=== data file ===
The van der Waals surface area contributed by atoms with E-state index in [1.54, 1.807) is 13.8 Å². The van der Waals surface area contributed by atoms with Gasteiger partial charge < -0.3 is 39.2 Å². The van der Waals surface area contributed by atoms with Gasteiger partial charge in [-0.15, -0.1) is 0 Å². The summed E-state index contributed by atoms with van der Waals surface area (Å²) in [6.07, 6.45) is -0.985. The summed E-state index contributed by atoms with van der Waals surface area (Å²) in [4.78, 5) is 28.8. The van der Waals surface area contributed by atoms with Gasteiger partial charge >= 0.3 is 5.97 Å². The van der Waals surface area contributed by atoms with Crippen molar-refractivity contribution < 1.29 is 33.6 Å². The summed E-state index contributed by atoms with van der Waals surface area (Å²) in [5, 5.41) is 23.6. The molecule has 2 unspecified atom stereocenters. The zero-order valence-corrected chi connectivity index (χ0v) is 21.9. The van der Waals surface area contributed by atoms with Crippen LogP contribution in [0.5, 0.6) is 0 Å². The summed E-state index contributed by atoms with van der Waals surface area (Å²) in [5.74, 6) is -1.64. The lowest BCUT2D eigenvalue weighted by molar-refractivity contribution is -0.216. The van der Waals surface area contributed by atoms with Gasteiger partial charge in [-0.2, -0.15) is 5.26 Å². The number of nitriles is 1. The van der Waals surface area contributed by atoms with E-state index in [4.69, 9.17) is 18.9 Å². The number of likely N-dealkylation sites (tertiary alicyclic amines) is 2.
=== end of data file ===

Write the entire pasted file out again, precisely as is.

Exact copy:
The van der Waals surface area contributed by atoms with E-state index in [1.54, 1.807) is 13.8 Å². The van der Waals surface area contributed by atoms with Gasteiger partial charge < -0.3 is 39.2 Å². The van der Waals surface area contributed by atoms with Gasteiger partial charge in [-0.15, -0.1) is 0 Å². The summed E-state index contributed by atoms with van der Waals surface area (Å²) in [6.07, 6.45) is -0.985. The summed E-state index contributed by atoms with van der Waals surface area (Å²) in [4.78, 5) is 28.8. The van der Waals surface area contributed by atoms with Gasteiger partial charge >= 0.3 is 5.97 Å². The van der Waals surface area contributed by atoms with Crippen molar-refractivity contribution < 1.29 is 33.6 Å². The summed E-state index contributed by atoms with van der Waals surface area (Å²) in [5, 5.41) is 23.6. The molecule has 2 unspecified atom stereocenters. The zero-order valence-corrected chi connectivity index (χ0v) is 21.9. The van der Waals surface area contributed by atoms with Crippen LogP contribution in [0.5, 0.6) is 0 Å². The summed E-state index contributed by atoms with van der Waals surface area (Å²) in [5.74, 6) is -1.64. The lowest BCUT2D eigenvalue weighted by molar-refractivity contribution is -0.216. The van der Waals surface area contributed by atoms with Gasteiger partial charge in [-0.2, -0.15) is 5.26 Å². The number of nitriles is 1. The van der Waals surface area contributed by atoms with E-state index in [4.69, 9.17) is 18.9 Å². The number of likely N-dealkylation sites (tertiary alicyclic amines) is 2.